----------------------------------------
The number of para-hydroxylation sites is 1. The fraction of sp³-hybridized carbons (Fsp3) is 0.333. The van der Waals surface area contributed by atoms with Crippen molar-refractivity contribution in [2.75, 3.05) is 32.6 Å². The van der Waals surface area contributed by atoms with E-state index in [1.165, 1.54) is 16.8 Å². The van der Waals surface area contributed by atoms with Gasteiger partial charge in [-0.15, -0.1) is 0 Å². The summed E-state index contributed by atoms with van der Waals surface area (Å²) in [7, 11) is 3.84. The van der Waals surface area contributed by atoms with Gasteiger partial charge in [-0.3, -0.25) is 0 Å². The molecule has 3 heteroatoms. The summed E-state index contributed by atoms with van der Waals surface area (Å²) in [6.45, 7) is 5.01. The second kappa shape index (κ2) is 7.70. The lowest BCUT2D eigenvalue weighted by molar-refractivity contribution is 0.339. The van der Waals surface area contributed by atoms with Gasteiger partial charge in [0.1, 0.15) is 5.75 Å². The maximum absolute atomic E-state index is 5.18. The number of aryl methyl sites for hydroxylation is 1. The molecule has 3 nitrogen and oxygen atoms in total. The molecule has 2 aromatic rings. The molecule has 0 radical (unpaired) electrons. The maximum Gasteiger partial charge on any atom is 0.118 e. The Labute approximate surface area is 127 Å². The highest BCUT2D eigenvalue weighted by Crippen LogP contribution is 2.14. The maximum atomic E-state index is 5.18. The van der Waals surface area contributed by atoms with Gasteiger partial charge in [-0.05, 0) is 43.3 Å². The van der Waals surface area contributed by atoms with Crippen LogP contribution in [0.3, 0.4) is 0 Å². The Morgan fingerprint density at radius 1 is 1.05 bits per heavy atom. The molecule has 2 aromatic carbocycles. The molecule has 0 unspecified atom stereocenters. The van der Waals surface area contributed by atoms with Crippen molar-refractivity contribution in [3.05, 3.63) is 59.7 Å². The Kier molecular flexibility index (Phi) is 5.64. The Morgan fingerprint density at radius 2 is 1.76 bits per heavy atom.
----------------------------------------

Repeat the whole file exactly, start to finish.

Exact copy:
The number of para-hydroxylation sites is 1. The fraction of sp³-hybridized carbons (Fsp3) is 0.333. The van der Waals surface area contributed by atoms with Crippen molar-refractivity contribution in [2.75, 3.05) is 32.6 Å². The van der Waals surface area contributed by atoms with E-state index in [1.165, 1.54) is 16.8 Å². The van der Waals surface area contributed by atoms with Gasteiger partial charge in [-0.15, -0.1) is 0 Å². The summed E-state index contributed by atoms with van der Waals surface area (Å²) in [7, 11) is 3.84. The van der Waals surface area contributed by atoms with Gasteiger partial charge in [-0.3, -0.25) is 0 Å². The molecule has 3 heteroatoms. The summed E-state index contributed by atoms with van der Waals surface area (Å²) in [6.45, 7) is 5.01. The second kappa shape index (κ2) is 7.70. The lowest BCUT2D eigenvalue weighted by molar-refractivity contribution is 0.339. The van der Waals surface area contributed by atoms with Gasteiger partial charge in [0.1, 0.15) is 5.75 Å². The maximum absolute atomic E-state index is 5.18. The number of aryl methyl sites for hydroxylation is 1. The molecule has 3 nitrogen and oxygen atoms in total. The molecule has 2 aromatic rings. The molecule has 0 radical (unpaired) electrons. The maximum Gasteiger partial charge on any atom is 0.118 e. The Labute approximate surface area is 127 Å². The highest BCUT2D eigenvalue weighted by Crippen LogP contribution is 2.14. The maximum atomic E-state index is 5.18. The van der Waals surface area contributed by atoms with Gasteiger partial charge in [-0.05, 0) is 43.3 Å². The van der Waals surface area contributed by atoms with Crippen LogP contribution in [0.3, 0.4) is 0 Å². The Morgan fingerprint density at radius 1 is 1.05 bits per heavy atom. The molecule has 2 aromatic carbocycles. The molecule has 0 unspecified atom stereocenters. The van der Waals surface area contributed by atoms with Crippen molar-refractivity contribution in [3.05, 3.63) is 59.7 Å². The Kier molecular flexibility index (Phi) is 5.64. The Morgan fingerprint density at radius 2 is 1.76 bits per heavy atom.